I hate leaving my kid, especially when I’m going to a conference. While presenters mingle in the lobby, I smile, imagining how my 14-month-old would drool on their shoes. The hotel room, without the crib and four extra bags of unnecessary baby swag, is extra lonely. Sipping cocktails reminds me of sippy cups.
So last weekend, when the opportunity arose to attend a conference with my family, I was thrilled. I packed a stroller, a Pack-N-Play, and a baby backpack. I fantasized about how I’d plop my son in his pram for the opening session, hover around a networking table with him strapped to my back, and mingle in the lobby while my boy cooed from a portable crib. I joked about printing baby business cards. I wasn’t entirely joking.
Of course, I knew it was a terrible idea. I’m the kind of guy who can’t even focus on a conference when I have my phone on—how was I supposed to keep my head in the game with a baby wiggling in my lap? But I wanted it to work. And besides, there was always the distant possibility that it would go great—that my baby’s charisma would capture the hearts of my colleagues, and that his occasional whine or whimper would be answered with a knowing smile. I’d be the first father in history to discover that babies and conferences are natural allies. I’d tell my friends. I’d tell you.
But I soon discovered the disappointing truth—you can’t bring a baby to a conference. Or, more accurately, you shouldn’t.
I learned this the hard way. My wife and I run a small synagogue in upstate New York on the weekends, so we registered for a local rabbinical conference. Rabbis tend to be family people, so it only made sense for the meeting to be child-friendly. And it was. There were sessions on fundraising and counseling for my wife, sessions dedicated to ethics and education for me, and a complimentary babysitting service for parents to use when their sessions overlapped. There were early dinners for children, a room full of toys crawling with bacteria for kids to put in their mouths, and even a moon bounce (possibly for children, but nobody was going to stop me).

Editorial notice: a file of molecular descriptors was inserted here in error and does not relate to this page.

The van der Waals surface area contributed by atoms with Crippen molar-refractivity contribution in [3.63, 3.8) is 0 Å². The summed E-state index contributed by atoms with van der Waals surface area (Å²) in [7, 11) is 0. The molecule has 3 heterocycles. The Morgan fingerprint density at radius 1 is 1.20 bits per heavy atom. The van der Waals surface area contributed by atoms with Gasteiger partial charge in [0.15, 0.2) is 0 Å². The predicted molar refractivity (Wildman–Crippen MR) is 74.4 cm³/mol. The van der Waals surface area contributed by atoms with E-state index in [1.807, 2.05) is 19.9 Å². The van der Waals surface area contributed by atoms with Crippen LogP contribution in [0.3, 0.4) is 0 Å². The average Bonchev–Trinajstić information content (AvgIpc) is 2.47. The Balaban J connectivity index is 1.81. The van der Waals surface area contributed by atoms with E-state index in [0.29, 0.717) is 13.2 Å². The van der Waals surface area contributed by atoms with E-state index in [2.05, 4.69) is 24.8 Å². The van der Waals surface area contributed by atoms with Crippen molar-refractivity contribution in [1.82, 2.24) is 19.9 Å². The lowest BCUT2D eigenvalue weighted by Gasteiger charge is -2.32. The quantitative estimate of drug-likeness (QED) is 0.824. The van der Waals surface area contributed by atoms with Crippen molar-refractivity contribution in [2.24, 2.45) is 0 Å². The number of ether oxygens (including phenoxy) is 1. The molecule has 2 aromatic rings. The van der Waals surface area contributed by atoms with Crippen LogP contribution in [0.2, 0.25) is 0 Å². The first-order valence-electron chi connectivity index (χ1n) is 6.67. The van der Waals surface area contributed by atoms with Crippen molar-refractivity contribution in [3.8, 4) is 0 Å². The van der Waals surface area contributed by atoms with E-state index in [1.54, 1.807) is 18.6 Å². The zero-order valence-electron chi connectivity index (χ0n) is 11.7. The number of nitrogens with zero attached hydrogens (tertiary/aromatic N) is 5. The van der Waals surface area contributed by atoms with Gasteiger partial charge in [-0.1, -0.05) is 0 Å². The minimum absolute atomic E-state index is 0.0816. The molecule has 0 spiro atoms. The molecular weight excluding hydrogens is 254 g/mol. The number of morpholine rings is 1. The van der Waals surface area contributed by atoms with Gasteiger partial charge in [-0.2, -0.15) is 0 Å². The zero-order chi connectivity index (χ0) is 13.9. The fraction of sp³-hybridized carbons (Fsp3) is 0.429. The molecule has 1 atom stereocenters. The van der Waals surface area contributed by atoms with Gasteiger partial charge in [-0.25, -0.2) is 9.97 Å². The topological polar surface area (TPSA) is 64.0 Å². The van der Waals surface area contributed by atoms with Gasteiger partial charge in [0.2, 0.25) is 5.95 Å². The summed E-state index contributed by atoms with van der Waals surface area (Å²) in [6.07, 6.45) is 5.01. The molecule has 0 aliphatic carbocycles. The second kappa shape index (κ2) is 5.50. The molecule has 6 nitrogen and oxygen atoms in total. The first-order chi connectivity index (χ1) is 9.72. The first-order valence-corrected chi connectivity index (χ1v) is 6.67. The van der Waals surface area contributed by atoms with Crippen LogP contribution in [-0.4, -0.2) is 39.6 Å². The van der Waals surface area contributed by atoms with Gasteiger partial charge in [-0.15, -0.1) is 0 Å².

I was not, however, going to squander the opportunity to spend the conference with my kid. Especially not a conference of religious leaders who embraced and understood fatherhood. I believed in my gut that I could bring my baby to every single session and, if there was ever a conference fit for testing that theory, this was it. I told my editors at Fatherly that I’d be writing a story about it. I told my wife to have fun and catch up with her buddies. I unfolded my baby backpack.
The opening session started promptly at 2:00 PM. I figured I’d begin with the stroller and take it from there, so I wheeled my son into the packed auditorium. I sat in the back near a door, like a pro, spare diapers in one hand and a notepad in the other. The session had barely begun when my baby began to fidget. You know that thing babies do when they don’t want to be in a stroller and they’re not strapped in super tight, so they slip low in the seat, put their feet on the ground and use the leverage to arch their backs like tiny yoga instructors? Yeah, he did that, while grunting, clearly annoyed. Ten minutes later, he was crying. The room was a sea of understanding looks from frankly understanding people. They never would have asked me to leave. But I felt we needed a moment outside.